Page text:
By Trent Reinsmith from mmajunkie.com
To borrow a phrase from UFC commentator Mike Goldberg, ”It is all over.”
On July 1, the UFC entered what will forever be known as the ”Reebok Era.” On that day, Reebok, the international apparel and footwear company, officially became the exclusive outfitter and apparel provider for the UFC.
What that means, in layman’s terms, is that UFC fighters no longer will show up on fight night (or fight week, for that matter) adorned in third-party sponsor logos: It’s Reebok only from this point on during official fight week appearances.
The removal of third-party sponsors from UFC fight week is a huge change for the promotion and its hundreds of fighters. As with any change, there were many questions and comments following the late 2014 announcement that Reebok would provide fighters and their teams with their complete fight week and fight night attire.
Not surprisingly, the initial focus was on dollars. With third-party sponsors out of the mix, many fighters feared they would be losing a significant amount of income. When the UFC announced the payout tiers of the Reebok deal, those fears did not seem to be allayed.
UFC heavyweight Matt Mitrione was active on Twitter when news of the payout structure broke in early May. Mitrione, like many other fighters, saw the payouts as a direct hit to the pocketbook. Mitrione’s comments caught the eye of UFC president Dana White, who reached out to the 13-fight UFC veteran to discuss the topic of possible lost income and sponsors.
Nearly two months have passed since the payout announcement, and according to Tracey Bleczinksi, UFC Senior Vice President of Global Consumer Products, the UFC has heard the third-party sponsorship landscape is not as bleak as some would lead you to believe.
”Actually, what we have heard from a lot of fighters is that their sponsors are sticking with them and that they have renewed and extended their deals, which we fully expect sponsors to do and we encourage them to do that,” Bleczinksi told MMAJunkie.
Bleczinski said that while Reebok is the UFC’s fight week sponsor, fighters do have the ability to continue to work with third-party sponsors.
”There are specified occasions during fight week when they are required to wear the fight week gear and the fight kit, however, for all other occasions they can wear what they want and they can continue to have their sponsors and continue to activate with their sponsors,” Bleczinksi said.
While there is not much gray area around sponsors these days, there is some confusion as to how to put a value on the Reebok deal. The UFC did not disclose what the six-year agreement is worth, but a report put that figure in the $70 million range. Whatever the value, like many sports apparel deals, there is more than just cash involved.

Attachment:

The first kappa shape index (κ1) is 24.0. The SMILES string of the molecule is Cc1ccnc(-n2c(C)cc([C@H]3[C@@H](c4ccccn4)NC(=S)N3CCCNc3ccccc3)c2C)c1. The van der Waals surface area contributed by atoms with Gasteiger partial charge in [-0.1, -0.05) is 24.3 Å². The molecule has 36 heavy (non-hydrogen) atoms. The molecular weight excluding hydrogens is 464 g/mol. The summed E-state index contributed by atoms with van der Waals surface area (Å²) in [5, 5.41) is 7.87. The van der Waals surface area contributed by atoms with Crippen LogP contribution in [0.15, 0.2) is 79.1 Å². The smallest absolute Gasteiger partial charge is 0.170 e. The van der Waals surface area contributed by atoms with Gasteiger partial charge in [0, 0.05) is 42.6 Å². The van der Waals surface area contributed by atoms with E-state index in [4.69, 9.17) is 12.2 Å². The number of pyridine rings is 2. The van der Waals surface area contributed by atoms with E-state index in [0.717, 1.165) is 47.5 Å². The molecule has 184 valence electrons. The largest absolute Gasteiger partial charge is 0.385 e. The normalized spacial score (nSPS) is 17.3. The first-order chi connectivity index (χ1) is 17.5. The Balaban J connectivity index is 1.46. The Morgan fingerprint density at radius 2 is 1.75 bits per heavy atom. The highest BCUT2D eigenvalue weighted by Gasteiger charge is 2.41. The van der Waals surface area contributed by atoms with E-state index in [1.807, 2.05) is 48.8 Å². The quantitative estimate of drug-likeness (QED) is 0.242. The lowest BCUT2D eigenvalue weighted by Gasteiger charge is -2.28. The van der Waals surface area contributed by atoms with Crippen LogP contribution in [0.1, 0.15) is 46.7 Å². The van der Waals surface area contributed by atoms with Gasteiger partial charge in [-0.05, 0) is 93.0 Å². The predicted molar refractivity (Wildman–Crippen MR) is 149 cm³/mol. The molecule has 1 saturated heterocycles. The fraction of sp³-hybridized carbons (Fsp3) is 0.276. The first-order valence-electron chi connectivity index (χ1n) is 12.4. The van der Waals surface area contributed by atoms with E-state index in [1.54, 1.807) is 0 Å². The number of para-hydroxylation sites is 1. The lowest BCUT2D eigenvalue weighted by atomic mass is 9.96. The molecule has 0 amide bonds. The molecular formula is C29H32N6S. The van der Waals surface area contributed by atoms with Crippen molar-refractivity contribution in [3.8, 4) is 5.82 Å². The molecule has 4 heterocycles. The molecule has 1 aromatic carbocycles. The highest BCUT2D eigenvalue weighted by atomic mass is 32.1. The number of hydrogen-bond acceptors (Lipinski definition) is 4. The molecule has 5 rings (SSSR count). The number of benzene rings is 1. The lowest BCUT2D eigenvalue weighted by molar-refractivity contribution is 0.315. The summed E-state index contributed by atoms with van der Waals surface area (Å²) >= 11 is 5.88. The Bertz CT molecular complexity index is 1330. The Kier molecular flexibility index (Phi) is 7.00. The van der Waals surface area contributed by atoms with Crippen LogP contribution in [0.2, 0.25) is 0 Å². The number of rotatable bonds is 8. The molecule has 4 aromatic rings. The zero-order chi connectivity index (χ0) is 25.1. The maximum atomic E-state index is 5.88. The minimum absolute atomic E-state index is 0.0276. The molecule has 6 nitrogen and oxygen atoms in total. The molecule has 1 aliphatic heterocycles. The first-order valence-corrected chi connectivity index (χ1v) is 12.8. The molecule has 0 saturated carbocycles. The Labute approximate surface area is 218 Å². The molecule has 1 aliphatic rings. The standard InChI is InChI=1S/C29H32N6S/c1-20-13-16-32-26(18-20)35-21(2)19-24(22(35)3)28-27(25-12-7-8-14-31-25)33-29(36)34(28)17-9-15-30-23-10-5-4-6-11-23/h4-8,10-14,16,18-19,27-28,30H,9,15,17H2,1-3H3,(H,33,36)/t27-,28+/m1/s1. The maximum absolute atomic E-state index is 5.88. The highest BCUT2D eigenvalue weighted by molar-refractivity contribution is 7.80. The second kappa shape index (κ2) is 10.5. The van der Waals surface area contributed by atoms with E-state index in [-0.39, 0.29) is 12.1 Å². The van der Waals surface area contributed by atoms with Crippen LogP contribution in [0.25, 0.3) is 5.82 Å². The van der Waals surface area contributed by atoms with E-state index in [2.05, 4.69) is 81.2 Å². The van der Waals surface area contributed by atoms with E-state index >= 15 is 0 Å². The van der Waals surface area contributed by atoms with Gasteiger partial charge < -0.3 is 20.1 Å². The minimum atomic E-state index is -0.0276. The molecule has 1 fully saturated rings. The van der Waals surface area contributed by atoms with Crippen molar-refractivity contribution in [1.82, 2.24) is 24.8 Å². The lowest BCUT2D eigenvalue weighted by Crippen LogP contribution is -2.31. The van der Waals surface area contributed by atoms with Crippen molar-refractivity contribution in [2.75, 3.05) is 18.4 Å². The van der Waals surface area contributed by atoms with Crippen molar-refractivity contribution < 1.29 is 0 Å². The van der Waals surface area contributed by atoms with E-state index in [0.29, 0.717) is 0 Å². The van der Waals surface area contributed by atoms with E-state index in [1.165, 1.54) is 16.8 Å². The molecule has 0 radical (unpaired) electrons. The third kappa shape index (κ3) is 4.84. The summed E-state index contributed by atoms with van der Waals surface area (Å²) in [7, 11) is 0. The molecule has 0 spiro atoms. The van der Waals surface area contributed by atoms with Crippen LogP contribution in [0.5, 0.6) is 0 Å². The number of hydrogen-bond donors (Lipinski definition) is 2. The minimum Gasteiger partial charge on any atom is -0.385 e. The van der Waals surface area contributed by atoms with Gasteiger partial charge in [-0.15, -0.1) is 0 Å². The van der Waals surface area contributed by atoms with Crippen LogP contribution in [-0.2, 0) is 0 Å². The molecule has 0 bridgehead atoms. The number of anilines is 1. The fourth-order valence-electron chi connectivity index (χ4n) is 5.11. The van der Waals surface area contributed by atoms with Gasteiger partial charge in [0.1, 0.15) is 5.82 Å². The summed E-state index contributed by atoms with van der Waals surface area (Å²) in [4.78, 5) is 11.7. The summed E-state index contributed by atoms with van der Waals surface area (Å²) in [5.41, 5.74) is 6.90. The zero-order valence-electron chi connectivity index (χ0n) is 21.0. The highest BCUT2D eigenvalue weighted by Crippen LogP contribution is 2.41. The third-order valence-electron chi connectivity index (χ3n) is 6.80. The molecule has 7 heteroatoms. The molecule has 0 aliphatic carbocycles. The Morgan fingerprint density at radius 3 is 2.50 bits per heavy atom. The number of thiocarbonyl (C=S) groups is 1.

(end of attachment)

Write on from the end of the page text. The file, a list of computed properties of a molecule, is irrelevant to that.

”The important thing to bear in mind is that the value has three component parts and only one part is actual cash,” said Bleczinksi. ”The product and the marketing have a dollar value associated to them because they have to and thus are included when determining the total deal value. The vast majority of the cash revenue we receive is going directly to the athletes.”
The only part of the cash revenue not going to the fighters, according to Bleczinksi, will be the costs required to operate the athlete outfitting program.
One thing there is no confusion over is how the UFC, as an organization, is looking at its partnership with Reebok. The expectation from the Las Vegas headquarters of the promotion is that, in the long run, it will be a huge win.
”We are changing the landscape of the sport,” said Bleczinksi. ”Once the platform launches, it’s going to elevate our sport and athletes as well as further professionalize the presentation and our athletes. This will very likely facilitate additional sponsors getting involved.”
While Bleczinksi did not offer specifics, she did say the UFC addressed some concerns fighters had with the athlete outfitting policy prior to launch.
”We have had great discussions with the fighters at the fighter information sessions,” said Bleczinksi. ”At the start of every session, we encouraged the athletes to ask questions, tell us what they think, with no topic being off limits. The conversations have been very robust and informative and have created some updates to the AOP.”
As the UFC’s partnership with Reebok progresses, the UFC does plan on further reviewing the program. However, there is one part of the athlete outfitting policy that will not be on the table during those reviews.
”We will be reviewing all aspects of the program on an on-going basis, however the current compensation has been laid out for the term of the partnership,” Bleczinksi said.
For more on the UFC’s upcoming schedule, stay tuned to the UFC Rumors section of the site.